Asteraceae (Sunflower Family)
Plant Characteristics: Annual,
+/- prickly-bristly, especially below, 6-15 dm. tall; lvs. spinose-denticulate,
entire or pinnatifid, sessile or sagittate-clasping, 4-16 cm. long, soft-prickly
beneath along midrib; heads many 9-14 fld.; invol. 10-12 mm. high, with
phyllaries in ca. 4 lengths; fls. yellow, often drying purplish; ray fls. five
toothed at summit; aks. oblanceolate, with muriculate apex, 5-7 ribbed on each
face, the beak filiform; pappus white.
Munz and Abrams both recognize var.
integrata. Flora Europea, however, does not list any variations of the plant.
Gordon Marsh and Fred Roberts at the UCI Museum of Systematic Biology
feel that because this is a European plant that Flora
Europea should be the guiding authority.
The 1993 Jepson Manual includes var.
integrata within L. serriola. (my
Habitat: Common and
widespread weed, below 2000 m.; even present on the deserts. May-Sept.
Name: Ancient name from
Latin, lac, milk, because of the milky
sap. (Munz, Flora So. Calif.
196). New Latin, scariola, wild lettuce. Latin,
(Jaeger 230, 237).
General: Common in the study
area, particularly at 23rd Street. Photographed
at 23rd Street. Plants with pinnate
leaves were found in 1998 on a landslide covering Back Bay Dr., located at the entrance
to Shellmaker Island. Whether these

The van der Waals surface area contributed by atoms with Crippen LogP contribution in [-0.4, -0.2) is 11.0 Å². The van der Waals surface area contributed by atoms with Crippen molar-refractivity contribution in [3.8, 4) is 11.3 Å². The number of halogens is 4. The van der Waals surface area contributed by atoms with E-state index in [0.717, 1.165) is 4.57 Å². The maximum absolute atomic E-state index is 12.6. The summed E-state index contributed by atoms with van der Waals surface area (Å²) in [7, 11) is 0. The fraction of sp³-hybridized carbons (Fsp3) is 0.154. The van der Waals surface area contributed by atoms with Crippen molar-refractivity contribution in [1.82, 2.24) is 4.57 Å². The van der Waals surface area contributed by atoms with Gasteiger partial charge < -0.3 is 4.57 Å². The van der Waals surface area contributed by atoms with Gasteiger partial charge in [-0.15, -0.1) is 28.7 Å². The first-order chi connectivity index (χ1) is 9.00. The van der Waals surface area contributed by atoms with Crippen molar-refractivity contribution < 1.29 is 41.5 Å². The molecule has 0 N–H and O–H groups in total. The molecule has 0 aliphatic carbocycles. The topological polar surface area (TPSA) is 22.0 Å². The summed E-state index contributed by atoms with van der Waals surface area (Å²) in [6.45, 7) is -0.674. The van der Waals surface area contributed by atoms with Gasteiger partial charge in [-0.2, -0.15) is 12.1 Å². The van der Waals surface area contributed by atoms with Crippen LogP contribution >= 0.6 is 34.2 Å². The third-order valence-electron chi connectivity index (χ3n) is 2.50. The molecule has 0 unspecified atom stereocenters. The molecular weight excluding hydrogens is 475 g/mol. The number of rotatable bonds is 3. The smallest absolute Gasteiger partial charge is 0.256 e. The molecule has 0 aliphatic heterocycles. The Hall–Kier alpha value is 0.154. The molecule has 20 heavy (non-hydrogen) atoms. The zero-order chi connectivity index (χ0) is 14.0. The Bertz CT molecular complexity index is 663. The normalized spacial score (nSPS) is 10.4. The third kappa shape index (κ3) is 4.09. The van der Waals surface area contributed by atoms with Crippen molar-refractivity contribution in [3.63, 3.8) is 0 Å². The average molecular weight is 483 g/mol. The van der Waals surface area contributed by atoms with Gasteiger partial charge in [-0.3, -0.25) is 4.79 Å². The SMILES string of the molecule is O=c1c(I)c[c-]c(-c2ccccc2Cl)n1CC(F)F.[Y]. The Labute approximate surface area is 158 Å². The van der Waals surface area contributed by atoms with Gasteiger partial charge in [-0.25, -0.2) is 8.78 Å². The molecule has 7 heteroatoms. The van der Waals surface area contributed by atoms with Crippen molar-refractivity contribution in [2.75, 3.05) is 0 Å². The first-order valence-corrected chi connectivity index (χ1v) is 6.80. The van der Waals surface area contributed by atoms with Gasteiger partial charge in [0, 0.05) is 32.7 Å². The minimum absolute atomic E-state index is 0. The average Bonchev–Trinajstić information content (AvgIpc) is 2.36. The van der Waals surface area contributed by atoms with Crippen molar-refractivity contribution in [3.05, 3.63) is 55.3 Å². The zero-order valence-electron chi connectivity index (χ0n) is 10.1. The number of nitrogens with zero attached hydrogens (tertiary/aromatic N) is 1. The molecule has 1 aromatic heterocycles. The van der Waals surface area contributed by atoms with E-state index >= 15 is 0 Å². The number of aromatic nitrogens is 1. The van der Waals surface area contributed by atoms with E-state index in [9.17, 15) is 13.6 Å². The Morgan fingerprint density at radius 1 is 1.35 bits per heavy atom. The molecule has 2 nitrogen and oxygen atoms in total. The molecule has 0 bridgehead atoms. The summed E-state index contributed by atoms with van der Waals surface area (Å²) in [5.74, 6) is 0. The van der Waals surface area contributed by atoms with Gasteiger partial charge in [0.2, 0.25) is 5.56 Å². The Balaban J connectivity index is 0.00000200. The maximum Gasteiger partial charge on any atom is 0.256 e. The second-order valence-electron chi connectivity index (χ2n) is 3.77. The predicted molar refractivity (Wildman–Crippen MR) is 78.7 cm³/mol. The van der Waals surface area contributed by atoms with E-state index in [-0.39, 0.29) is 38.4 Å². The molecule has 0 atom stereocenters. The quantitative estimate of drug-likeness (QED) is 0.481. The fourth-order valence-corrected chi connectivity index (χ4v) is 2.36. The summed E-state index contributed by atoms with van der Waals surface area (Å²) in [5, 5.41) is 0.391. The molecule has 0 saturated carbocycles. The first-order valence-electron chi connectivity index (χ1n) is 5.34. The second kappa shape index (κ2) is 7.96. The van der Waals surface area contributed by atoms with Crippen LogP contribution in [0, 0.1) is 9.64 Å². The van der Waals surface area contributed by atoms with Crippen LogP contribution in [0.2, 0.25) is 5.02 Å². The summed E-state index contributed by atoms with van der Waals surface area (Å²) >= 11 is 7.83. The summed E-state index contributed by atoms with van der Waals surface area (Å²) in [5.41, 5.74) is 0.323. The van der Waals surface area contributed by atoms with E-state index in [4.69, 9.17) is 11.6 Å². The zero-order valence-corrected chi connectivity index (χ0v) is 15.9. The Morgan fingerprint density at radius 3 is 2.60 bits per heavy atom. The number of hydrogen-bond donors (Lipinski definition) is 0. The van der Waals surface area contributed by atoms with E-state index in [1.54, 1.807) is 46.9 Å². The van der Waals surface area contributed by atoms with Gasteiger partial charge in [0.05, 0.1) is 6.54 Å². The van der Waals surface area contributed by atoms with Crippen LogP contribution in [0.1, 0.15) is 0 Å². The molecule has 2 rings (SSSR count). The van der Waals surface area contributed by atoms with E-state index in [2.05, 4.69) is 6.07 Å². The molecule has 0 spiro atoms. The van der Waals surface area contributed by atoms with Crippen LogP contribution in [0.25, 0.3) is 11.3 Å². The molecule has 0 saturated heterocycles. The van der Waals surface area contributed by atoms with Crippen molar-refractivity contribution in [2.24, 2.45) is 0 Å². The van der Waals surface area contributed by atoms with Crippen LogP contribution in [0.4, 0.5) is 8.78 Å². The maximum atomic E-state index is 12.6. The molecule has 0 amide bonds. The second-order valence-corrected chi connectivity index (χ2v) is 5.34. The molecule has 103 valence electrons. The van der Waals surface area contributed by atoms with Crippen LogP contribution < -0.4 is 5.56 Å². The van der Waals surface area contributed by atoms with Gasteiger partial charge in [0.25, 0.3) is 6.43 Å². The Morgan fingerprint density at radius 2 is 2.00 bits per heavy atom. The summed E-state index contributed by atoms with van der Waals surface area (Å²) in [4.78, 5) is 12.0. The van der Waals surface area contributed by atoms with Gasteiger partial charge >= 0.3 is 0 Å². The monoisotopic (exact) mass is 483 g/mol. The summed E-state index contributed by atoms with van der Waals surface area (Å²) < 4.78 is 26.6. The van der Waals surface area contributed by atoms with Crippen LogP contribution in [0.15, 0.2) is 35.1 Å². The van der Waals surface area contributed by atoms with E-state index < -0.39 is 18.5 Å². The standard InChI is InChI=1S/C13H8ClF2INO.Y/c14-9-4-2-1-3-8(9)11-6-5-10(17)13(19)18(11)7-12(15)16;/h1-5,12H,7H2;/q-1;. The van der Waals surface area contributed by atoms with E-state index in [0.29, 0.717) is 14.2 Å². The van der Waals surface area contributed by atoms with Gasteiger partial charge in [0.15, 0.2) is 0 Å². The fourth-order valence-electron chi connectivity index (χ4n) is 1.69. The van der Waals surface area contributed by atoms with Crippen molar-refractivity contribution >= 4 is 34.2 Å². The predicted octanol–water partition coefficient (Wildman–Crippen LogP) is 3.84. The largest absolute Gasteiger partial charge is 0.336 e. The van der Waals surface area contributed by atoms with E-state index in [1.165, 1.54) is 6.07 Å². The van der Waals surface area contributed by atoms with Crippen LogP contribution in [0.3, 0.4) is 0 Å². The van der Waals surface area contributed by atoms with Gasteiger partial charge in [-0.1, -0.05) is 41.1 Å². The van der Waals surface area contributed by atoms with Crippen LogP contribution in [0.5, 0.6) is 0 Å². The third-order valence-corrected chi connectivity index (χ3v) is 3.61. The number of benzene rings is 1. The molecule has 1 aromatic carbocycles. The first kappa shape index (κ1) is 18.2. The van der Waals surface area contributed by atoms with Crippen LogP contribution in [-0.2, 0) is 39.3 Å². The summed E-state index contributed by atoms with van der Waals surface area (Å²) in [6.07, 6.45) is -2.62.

plants occurred on the bank before it slipped is unknown.
(my comments). The gum of the roots of all
species may be used for chewing. (Kirk
plants and the leaves of older plants may be eaten raw in salads or cooked as
greens. After flowering they become
rather tough. L. sativa is the common garden lettuce. (Kirk 50).
A plant tea was made from the leaves of prickly lettuce, Lactuca serriola, this was used as a general tonic.
After childbirth, a young mother could hasten the flow of milk from her
breasts by drinking a leaf tea made from either prickly lettuce, L.
serriola or blue lettuce, L. bennis.
(Fielder 163, 229).
Lactuca serriola has been found
to accumulate free nitrates in quantities capable of causing death or distress
in cattle and has been known to cause dermatitis in humans.
(Fuller 385, 371).
The dried latex, smoked like opium, brings to mind, by taste at least,
the reason for Lactucarium once having been referred to as Lettuce Opium.
Other similarities are probably placebo only.
(Moore, Medicinal Plants of the
Desert and Canyon West
128). L. virosa, is a narcotic and poisonous. (Meyer 99). Meyer
does not state where this plant is found. (my
90 species widely distributed. (Munz,
Flora So. Calif. 196).
Text Ref: Hickman, Ed. 296;
Munz, Calif. Flora 1304; Munz, Flora
So. Calif. 196; Robbins et al. 483; Roberts 12.
Photo Ref: July 1 83 # 19,20;
July 1 84 # 18; June-Aug 98 # 18,19.
Identity: by R. De Ruff.
First Found: July 1983.
Computer Ref: Plant Data 185.
Have plant specimen.
Last edit 5/8/05.
July Photo August Photo